Human Rights Watch and Amnesty International even condemned the gacaca process for failing to live up to the most meticulous international legal practices, a wildly impractical possibility that is properly repudiated in the overview chapter by the two editors. Far more vexing is the question of who slaughtered whom in the DR Congo from 1996 to 1998 – it appears that hundreds of thousands died – and how either truth or justice will be brought to address this question. Although Rene Lemarchand's passionate anti-RPF bias leads him to some foolish assertions – not least the unproved charge that Kagame's RPF army shot down President Juvénal Habyarimana's plane – his section on the RPF in the DR Congo is powerful and disturbing.
And while we're at it, we might wonder when the ICC (International Criminal Court) will issue arrest warrants for those many officials in Western governments, the UN and the Catholic church to be tried for crimes of commission or omission during the genocide. I vote to begin with France.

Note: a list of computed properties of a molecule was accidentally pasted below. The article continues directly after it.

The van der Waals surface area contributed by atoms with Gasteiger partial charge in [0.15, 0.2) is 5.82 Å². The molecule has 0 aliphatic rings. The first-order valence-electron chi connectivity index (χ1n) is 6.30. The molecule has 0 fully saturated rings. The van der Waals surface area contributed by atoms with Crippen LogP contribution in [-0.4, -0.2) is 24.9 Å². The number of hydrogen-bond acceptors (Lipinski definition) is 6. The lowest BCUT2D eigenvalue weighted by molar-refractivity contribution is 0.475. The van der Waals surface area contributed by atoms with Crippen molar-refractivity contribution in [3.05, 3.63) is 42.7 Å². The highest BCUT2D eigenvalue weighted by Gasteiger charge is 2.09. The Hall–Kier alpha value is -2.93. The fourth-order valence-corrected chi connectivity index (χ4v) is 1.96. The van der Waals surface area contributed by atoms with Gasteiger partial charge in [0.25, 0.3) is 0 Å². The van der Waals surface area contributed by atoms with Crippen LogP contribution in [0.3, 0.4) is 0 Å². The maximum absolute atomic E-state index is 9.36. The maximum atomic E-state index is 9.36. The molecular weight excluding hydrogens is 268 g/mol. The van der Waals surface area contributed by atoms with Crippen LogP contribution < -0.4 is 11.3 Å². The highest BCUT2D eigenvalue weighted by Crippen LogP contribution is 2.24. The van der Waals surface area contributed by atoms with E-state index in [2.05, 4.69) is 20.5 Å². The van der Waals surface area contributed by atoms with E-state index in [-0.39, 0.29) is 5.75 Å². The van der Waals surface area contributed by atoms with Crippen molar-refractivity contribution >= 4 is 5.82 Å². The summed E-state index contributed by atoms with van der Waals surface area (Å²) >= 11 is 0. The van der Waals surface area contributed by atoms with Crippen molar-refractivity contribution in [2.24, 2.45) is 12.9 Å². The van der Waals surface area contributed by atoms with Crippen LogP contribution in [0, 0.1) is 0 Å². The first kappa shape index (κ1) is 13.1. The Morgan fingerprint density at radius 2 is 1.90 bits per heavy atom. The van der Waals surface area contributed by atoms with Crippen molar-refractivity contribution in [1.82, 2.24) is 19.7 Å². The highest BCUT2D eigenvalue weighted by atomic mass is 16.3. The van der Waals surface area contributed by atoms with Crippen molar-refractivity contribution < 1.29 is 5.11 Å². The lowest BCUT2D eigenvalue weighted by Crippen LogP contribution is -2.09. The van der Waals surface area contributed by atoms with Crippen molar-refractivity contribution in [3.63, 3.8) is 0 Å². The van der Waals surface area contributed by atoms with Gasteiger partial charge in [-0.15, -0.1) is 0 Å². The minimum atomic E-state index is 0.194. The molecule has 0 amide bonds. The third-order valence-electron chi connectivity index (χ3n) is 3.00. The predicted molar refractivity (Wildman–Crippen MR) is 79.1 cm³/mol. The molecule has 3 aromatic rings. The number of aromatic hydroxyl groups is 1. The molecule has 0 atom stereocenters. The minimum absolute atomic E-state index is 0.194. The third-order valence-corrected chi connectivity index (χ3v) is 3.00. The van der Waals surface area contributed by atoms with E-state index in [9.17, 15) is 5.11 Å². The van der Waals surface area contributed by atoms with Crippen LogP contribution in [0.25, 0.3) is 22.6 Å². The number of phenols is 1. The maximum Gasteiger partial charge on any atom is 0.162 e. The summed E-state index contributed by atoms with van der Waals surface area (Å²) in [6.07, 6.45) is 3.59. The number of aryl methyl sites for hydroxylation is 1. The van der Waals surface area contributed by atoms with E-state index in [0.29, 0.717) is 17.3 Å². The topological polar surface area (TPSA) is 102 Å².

All post-conflict societies face a mountain of urgent needs, not all of them compatible, as Mamdani understands. Look only at the many different forms of reconciliation that exist, as the much studied Truth and Reconciliation Commission in South Africa soon learned. I still recall those African mothers attending the commission's meetings who were relieved to learn, at long last, the awful truth of how and where their children had died. But they are never going to be reconciled with their confessed killers. Neither would I. There are countless examples of amazing Rwandans who have learned to forgive the murderers of their families, but I'm with the majority of victims who can never do so.